the box somewhere else, in case the label does actually get removed or

packing tiles is kind of intimidating at first and you may find
yourself being overly cautious, like wrapping each tile in bubble
then you discover this can become time consuming and expensive.... and
you can't get very much tile into each box.

p.s. be sure to recoup your shipping costs as well as your packaging
time and costs...... both can be significant costwise if you are
shipping quantities of tile. I add shipping to the cost of the order I
also add a packing cost. If you are selling single gift tiles you can
approach this differently, and possibly include packing and shipping
into your selling price. My tile orders involve varying
sizes,quantities, weights and destinations, so I give the customer a
quote on a project by project basis and show these as separate
note that the rate for a shipping a 20 lb box is almost triple if you
are sending it coast to coast, versus in your geographical area, so
learn to use the rate schedules...and shipper websites, which are
enormously helpful.

unlike your worst shipping anxiety nightmares, tiles are really quite
hardy and sturdy and travel well, if you give them half a chance!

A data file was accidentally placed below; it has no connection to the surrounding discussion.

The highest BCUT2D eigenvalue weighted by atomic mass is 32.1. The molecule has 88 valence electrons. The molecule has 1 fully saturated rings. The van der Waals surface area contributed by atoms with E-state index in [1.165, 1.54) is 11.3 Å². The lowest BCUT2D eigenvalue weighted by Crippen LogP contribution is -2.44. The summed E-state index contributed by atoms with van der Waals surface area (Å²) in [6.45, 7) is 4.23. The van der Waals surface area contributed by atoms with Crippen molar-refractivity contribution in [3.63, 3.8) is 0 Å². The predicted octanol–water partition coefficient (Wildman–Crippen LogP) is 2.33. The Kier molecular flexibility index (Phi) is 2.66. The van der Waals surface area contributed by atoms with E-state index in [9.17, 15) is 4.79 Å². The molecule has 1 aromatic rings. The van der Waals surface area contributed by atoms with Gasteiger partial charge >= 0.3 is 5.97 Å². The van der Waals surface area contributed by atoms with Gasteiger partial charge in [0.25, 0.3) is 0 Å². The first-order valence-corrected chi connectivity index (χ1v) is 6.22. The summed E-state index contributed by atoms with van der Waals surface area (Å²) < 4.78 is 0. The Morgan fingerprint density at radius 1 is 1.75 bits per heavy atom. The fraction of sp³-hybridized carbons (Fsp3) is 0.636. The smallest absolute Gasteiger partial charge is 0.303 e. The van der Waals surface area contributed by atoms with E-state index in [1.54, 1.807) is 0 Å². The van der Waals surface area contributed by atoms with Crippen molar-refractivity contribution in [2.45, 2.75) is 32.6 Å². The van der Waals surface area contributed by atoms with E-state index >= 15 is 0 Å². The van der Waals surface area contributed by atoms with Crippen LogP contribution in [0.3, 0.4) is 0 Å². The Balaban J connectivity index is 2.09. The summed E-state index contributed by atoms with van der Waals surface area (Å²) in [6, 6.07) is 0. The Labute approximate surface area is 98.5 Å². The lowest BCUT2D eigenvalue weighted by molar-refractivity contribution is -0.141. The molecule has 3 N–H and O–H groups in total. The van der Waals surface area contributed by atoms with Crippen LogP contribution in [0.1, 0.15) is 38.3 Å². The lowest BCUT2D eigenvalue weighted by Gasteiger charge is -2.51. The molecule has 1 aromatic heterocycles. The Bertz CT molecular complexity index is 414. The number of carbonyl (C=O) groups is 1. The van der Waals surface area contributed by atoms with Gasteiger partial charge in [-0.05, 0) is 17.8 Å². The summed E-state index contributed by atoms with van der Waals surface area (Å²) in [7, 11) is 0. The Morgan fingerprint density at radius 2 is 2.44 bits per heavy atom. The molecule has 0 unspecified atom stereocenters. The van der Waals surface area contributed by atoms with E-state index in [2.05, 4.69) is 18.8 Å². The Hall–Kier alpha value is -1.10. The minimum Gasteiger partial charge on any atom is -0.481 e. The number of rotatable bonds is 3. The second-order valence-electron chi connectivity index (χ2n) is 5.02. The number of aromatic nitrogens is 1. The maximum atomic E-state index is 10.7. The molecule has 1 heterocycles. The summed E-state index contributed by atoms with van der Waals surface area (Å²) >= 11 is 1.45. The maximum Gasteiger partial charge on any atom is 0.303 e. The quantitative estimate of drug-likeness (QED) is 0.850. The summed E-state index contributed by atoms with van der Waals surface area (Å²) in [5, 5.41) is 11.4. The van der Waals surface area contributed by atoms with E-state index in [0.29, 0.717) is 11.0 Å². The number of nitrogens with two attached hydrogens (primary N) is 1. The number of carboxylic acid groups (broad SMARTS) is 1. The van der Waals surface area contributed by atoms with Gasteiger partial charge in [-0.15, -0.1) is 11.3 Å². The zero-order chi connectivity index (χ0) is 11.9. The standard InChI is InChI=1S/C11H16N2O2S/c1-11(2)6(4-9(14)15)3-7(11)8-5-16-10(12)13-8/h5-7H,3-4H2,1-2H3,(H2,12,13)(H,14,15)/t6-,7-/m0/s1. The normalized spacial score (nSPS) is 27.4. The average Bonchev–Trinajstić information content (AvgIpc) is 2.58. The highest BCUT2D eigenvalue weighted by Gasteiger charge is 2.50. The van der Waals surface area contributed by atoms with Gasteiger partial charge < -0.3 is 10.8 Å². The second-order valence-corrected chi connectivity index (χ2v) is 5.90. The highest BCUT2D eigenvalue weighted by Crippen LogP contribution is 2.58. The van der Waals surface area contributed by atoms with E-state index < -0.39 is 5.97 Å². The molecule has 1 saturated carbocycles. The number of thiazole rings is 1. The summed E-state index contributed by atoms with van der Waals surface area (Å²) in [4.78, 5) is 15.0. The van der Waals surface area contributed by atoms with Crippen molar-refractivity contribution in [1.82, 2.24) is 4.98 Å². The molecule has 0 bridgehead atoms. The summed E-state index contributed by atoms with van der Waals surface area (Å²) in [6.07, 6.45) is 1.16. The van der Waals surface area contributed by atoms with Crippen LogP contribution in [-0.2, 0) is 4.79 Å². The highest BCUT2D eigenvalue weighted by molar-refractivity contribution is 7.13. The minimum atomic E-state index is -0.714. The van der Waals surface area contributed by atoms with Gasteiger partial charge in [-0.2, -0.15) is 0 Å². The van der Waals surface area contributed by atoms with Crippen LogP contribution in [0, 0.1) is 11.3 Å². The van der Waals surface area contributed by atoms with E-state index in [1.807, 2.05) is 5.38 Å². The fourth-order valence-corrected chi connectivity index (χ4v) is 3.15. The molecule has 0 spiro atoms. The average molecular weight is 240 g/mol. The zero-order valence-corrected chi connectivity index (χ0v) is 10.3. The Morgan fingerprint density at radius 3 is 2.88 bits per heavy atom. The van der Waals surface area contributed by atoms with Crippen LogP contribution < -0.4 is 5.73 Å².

Stephani Stephenson

Wayne on sat 4 sep 04

Stephani and all:
I ship pretty much exclusively FEDEX. Our company
ships worldwide, from items as small and insignificant
as forgotten slippers or forwarded mail to items like
oriental rugs and plasma TVs. Whatever
our client wants sent from one place to another goes FEDEX.

The information you mentioned below is not quite accurate, Stephani.
Fedex will insure for a higher value, but only if you
declare that value on the shipment. The $100 "limit"
is only for shipments of undeclared value. (It's actually
US $9.08 per pound, different in Fedex's
website definition of "declared value" at

One trick I have found helpful is to send items as separate
shipments, even if there are a lot of boxes. The "ship manager "
at Fedex online makes it easy to repeat shipments, so that
you can process multiple containers (boxes) at the same time.
If you are having problems with underinsuring your shipments,
you might want to consider declaring the true value (but then
you actually have to pay the premium to have it insured:>)
Just a thought.

The usual disclaimer: no connection to FEDEX except as a
mostly satisfied shipper ($1200. US in shipping fees last month alone.)

Wayne Seidl
under the pines
Sharon VT

----- Original Message -----
From: "Stephani Stephenson"
Sent: Saturday, September 04, 2004 1:46 AM
Subject: Re; Selling and shipping tiles
> I ship Fedex Ground.
> Fedex Ground and UPs will not insure ceramics for over the $100 per
> box, so nowadays I ship more boxes per order with less in each
> if one box is lost it is a smaller part of the total order.